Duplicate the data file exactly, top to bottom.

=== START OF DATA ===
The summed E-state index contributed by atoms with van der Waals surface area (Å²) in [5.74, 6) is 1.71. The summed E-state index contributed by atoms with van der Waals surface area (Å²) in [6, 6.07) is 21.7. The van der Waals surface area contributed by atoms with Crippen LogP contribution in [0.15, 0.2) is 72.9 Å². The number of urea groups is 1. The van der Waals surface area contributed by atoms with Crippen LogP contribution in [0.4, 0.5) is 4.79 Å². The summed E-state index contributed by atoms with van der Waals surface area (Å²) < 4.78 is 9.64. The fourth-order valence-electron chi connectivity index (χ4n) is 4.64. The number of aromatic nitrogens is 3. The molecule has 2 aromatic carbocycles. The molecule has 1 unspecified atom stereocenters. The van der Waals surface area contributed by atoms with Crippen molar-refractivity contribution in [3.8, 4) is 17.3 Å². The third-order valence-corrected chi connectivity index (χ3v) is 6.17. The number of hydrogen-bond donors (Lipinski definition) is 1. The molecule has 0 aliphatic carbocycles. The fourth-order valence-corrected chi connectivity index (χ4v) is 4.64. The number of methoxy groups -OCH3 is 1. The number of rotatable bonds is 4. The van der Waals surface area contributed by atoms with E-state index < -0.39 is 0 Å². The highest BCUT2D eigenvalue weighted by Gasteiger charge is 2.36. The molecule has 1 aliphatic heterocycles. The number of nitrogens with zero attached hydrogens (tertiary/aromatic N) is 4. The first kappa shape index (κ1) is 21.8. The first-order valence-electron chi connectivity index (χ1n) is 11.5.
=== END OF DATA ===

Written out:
The summed E-state index contributed by atoms with van der Waals surface area (Å²) in [5.74, 6) is 1.71. The summed E-state index contributed by atoms with van der Waals surface area (Å²) in [6, 6.07) is 21.7. The van der Waals surface area contributed by atoms with Crippen LogP contribution in [0.15, 0.2) is 72.9 Å². The number of urea groups is 1. The van der Waals surface area contributed by atoms with Crippen LogP contribution in [0.4, 0.5) is 4.79 Å². The summed E-state index contributed by atoms with van der Waals surface area (Å²) < 4.78 is 9.64. The fourth-order valence-electron chi connectivity index (χ4n) is 4.64. The number of aromatic nitrogens is 3. The molecule has 2 aromatic carbocycles. The molecule has 1 unspecified atom stereocenters. The van der Waals surface area contributed by atoms with Crippen molar-refractivity contribution in [3.8, 4) is 17.3 Å². The third-order valence-corrected chi connectivity index (χ3v) is 6.17. The number of hydrogen-bond donors (Lipinski definition) is 1. The molecule has 0 aliphatic carbocycles. The fourth-order valence-corrected chi connectivity index (χ4v) is 4.64. The number of methoxy groups -OCH3 is 1. The number of rotatable bonds is 4. The van der Waals surface area contributed by atoms with E-state index < -0.39 is 0 Å². The highest BCUT2D eigenvalue weighted by Gasteiger charge is 2.36. The molecule has 1 aliphatic heterocycles. The number of nitrogens with zero attached hydrogens (tertiary/aromatic N) is 4. The first kappa shape index (κ1) is 21.8. The first-order valence-electron chi connectivity index (χ1n) is 11.5.